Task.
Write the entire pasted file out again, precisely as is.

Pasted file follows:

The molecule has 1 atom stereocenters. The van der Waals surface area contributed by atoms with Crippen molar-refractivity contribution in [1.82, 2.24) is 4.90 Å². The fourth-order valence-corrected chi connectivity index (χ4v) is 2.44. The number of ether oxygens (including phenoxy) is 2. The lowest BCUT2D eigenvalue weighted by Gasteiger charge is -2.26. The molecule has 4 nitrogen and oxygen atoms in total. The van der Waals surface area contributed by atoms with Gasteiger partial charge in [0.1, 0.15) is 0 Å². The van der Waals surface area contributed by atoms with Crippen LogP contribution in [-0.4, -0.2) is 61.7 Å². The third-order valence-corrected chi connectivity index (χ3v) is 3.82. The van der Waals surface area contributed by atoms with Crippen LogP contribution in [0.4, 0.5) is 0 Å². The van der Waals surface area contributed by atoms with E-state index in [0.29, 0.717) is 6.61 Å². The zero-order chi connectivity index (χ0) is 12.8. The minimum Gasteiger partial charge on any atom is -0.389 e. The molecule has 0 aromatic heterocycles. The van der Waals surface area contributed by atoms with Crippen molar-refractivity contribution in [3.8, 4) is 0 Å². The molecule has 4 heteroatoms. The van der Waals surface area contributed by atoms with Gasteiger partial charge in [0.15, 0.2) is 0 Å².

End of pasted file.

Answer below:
The molecule has 1 atom stereocenters. The van der Waals surface area contributed by atoms with Crippen molar-refractivity contribution in [1.82, 2.24) is 4.90 Å². The fourth-order valence-corrected chi connectivity index (χ4v) is 2.44. The number of ether oxygens (including phenoxy) is 2. The lowest BCUT2D eigenvalue weighted by Gasteiger charge is -2.26. The molecule has 4 nitrogen and oxygen atoms in total. The van der Waals surface area contributed by atoms with Gasteiger partial charge in [0.1, 0.15) is 0 Å². The van der Waals surface area contributed by atoms with Crippen LogP contribution in [-0.4, -0.2) is 61.7 Å². The third-order valence-corrected chi connectivity index (χ3v) is 3.82. The van der Waals surface area contributed by atoms with Crippen LogP contribution in [0.4, 0.5) is 0 Å². The van der Waals surface area contributed by atoms with E-state index in [0.29, 0.717) is 6.61 Å². The zero-order chi connectivity index (χ0) is 12.8. The minimum Gasteiger partial charge on any atom is -0.389 e. The molecule has 0 aromatic heterocycles. The van der Waals surface area contributed by atoms with Crippen molar-refractivity contribution in [3.8, 4) is 0 Å². The molecule has 4 heteroatoms. The van der Waals surface area contributed by atoms with Gasteiger partial charge in [0.15, 0.2) is 0 Å².